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Serge Desgreniers and Ken Lagarec, Laboratoire de
physique des solides densesUniversity of Ottawa, Ottawa-Carleton
Institute of Physics, Ottawa, Canada [Phys. Rev. B, Vol 59, 8467(1999)]
Zirconium dioxide and hafnium dioxides quenched at room conditions from high pressure have yielded ultra dense, low compressibility crystalline forms of matter. These materials are of interest for their potentially large hardness (resistance to deformation). The x-ray measurements below complement the optical, electrical, and transport properties measured in the home laboratory to give a more complete picture about the properties that describe these unusual materials.
Angle dispersive x-ray diffraction is a key technique to study the structural modifications in dense materials. At the left are the Debye rings from the x-ray diffraction pattern of hafnium oxide at a pressure of 1.2 GPa in a diamond anvil cell, taken at the CHESS B2 station. The spacing of the rings depends on the actual distance between atoms, a value that changes in response to the pressure generated in the diamond anvil cell.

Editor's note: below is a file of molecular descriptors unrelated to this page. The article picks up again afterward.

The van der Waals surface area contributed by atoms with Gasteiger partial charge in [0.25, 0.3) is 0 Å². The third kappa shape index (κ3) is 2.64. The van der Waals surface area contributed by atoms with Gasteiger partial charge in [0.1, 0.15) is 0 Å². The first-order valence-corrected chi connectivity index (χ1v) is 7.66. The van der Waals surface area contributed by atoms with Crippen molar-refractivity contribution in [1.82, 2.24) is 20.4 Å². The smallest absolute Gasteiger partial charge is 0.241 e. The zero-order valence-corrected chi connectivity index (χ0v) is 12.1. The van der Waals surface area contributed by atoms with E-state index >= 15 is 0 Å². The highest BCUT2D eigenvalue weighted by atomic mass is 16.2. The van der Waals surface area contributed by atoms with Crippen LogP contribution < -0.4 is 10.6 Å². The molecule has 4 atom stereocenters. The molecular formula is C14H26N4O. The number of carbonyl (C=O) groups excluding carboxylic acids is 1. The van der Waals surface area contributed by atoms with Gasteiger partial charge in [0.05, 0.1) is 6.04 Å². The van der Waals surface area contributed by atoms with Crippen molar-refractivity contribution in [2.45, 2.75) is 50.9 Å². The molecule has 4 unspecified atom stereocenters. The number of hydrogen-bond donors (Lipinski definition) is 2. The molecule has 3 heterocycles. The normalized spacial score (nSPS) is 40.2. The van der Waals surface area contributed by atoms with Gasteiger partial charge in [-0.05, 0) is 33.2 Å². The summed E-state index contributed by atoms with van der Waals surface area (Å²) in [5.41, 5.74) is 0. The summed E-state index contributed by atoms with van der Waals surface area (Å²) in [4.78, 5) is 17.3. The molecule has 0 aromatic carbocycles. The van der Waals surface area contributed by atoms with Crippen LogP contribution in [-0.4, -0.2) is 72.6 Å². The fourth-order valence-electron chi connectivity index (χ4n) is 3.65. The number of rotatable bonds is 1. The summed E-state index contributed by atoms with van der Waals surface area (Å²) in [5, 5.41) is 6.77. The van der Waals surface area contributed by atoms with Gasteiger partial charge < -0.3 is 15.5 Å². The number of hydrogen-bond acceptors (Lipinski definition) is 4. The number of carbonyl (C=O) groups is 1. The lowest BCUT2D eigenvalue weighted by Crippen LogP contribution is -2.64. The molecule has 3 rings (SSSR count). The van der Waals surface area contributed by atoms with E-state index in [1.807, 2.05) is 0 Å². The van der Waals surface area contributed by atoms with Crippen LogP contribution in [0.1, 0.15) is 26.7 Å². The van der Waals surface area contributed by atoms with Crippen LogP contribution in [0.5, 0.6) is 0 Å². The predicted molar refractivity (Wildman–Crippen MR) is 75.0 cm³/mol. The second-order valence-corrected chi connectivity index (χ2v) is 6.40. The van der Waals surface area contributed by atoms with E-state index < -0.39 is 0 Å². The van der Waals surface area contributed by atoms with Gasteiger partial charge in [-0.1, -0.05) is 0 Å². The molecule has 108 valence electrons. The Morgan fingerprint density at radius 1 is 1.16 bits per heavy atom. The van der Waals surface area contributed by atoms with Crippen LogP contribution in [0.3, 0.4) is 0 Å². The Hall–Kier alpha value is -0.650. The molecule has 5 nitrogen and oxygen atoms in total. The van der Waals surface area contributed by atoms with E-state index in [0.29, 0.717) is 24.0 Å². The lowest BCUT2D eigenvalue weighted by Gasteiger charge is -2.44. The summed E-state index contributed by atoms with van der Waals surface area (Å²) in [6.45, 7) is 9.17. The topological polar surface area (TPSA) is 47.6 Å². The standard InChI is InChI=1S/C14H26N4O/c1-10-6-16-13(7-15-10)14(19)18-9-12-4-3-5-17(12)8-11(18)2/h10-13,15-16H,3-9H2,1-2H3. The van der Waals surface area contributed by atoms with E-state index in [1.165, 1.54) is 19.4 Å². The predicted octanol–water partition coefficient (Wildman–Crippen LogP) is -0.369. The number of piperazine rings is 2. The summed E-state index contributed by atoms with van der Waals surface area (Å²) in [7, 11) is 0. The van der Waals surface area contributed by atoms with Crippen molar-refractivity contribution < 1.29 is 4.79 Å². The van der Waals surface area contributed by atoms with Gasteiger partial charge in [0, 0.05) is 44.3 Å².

The relative volume change with pressure (equation of state) has been obtained from the Debye ring pattern above for the dense phases of hafnium oxide. The high density phase, retrieved at room conditions from a pressure exceeding 70 GPa, presents a relatively high bulk modulus (B0=340 GPa) with a relative volume reduced to 0.87.
Other studies of dense oxides, as potentially ultrahard materials are underway. The ability to perform diffraction measurements at CHESS is a key aspect to the success of the understanding of strong atomic bonding in dense oxides and how it translates into hardness.